Indian Wars of Pennsylvania: An account of the Indian Events

in Pennsylvania, of the French and Indian War, Pontiac’s war, Lord Dunmore’s War, the Revolutionary War, and the Indian uprising from 1789 to 1795; tragedies of the Pennsylvania frontier based primarily on the Penna. archives and colonial records

Sipe, Hale C.

Letter Book of the Indian Agency at Fort Wayne 1809-1815

Thornbrough, Gayle, ed.
Indianapolis: Indiana Historical Society 1961

A reprint of the original manuscript, which consisted of materials copied into the letter book by two successive Indian Agents at Fort Wayne from 1809-1815.

An Ethnography of the Huron Indians, 1615-1649

Tooker, Elisabeth
Smithsonian Institution 1964

“In the first half of the 17th century, the Iroquoian-speaking Huron lived in an area at the southern end of Georgian Bay in the present Province of Ontario, Canada. It was there that the French visited them, some recording what they saw and thus providing much of what we know of Huron culture—for in 1649 the Huron were driven from their homeland by the Iroquois and dispersed. The body of this work, a compilation of the ethnographic data contained in 17th-century descriptions, is intended to be a more convenient general introduction and index to Huron culture than is presently available.” -Author’s preface.

Meearmeear Traditions

Trowbridge, Charles Christopher
Ann Arbor: University of Michigan 1938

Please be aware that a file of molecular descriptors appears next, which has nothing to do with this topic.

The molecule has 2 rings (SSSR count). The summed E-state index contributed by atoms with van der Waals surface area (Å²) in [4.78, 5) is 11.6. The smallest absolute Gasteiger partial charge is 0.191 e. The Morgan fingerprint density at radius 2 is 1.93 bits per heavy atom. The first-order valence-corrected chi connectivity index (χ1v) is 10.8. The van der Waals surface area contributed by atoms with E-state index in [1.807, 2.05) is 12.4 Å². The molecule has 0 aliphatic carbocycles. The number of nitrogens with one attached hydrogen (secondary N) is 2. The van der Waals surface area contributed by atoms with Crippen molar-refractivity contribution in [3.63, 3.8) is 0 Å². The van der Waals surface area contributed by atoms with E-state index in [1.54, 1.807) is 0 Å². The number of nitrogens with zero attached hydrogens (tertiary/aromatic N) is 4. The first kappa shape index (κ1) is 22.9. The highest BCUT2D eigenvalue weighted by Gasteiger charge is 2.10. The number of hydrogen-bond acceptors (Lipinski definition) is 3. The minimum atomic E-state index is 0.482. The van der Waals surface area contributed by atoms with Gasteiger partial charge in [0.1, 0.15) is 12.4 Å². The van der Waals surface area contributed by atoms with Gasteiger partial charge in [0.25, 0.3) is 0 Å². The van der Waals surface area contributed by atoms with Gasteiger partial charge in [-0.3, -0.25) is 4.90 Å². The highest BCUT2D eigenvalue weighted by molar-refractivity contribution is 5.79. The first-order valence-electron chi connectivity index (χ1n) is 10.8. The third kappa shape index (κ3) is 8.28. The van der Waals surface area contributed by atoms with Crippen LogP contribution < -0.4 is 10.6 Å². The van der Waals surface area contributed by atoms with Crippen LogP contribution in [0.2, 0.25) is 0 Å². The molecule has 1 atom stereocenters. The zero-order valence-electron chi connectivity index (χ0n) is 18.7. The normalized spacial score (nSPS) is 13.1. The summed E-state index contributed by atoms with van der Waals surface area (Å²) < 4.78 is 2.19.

Edited by Vernon Kinietz. C. C. Trowbridge (1800-1883) wrote this report in 1825 on the traditions of the Miamis in response to a questionnaire from Michigan Territorial Governor Lewis Cass, who was attempting to settle a dispute between Wyandots and Miamis about precedence of settlement in areas of Ohio and Indiana.

Tribal Lands and Midwest Region Service Facilities

U.S. Fish & Wildlife Service
Website – Accessed November 2019

The U.S. Fish & Wildlife Service, a federal agency that assists federally recognized tribes, created this map that shows where their offices in the Midwestern states are located, and the locations of Native American tribal lands. Included here are the states of Michigan, Ohio, Indiana, Illinois, Wisconsin, Minnesota, Iowa and Missouri.

Indian Trade Ornaments in the Collections of Field Museum of Natural History

Fieldiana: Anthropology New Series, No. 13

VanStone, James W.
Field Museum of Natural History 1989

This booklet describes and illustrates the trade ornaments that have been collected by the Field Museum over many years. The majority of the marked ornaments were the work of Canadian craftsmen and were traded to Indians by traders based in Montreal. They represent the variety of ornaments traded to Great Lakes Indians in the latter 18th and early 19th centuries. – Abstract

Contents: Abstract – Introduction – Pendants – Brooches – Gorgets – Arm- and wristbands – Ear ornaments – Miscellaneous – Identifying marks – Conclusions.

Algonquin Indian Tales

Young, Egerton R.
NY: Eaton & Mains. 1903

The Reverend Egerton R. Young (1840-1909) was born and raised in Ontario, Canada. He became a Wesleyan Methodist minister in his early 20s, and in 1868 he and his wife were sent out for his first assignment as a missionary among the Indians. He continued to do mission work until 1887, then began a lecture tour in the eastern U.S, telling about his experiences among the Indians. In 1890 he completed the first of over a dozen books, all drawn upon his mission experience.

Leave a Reply

Your email address will not be published. Required fields are marked *

Scroll to Top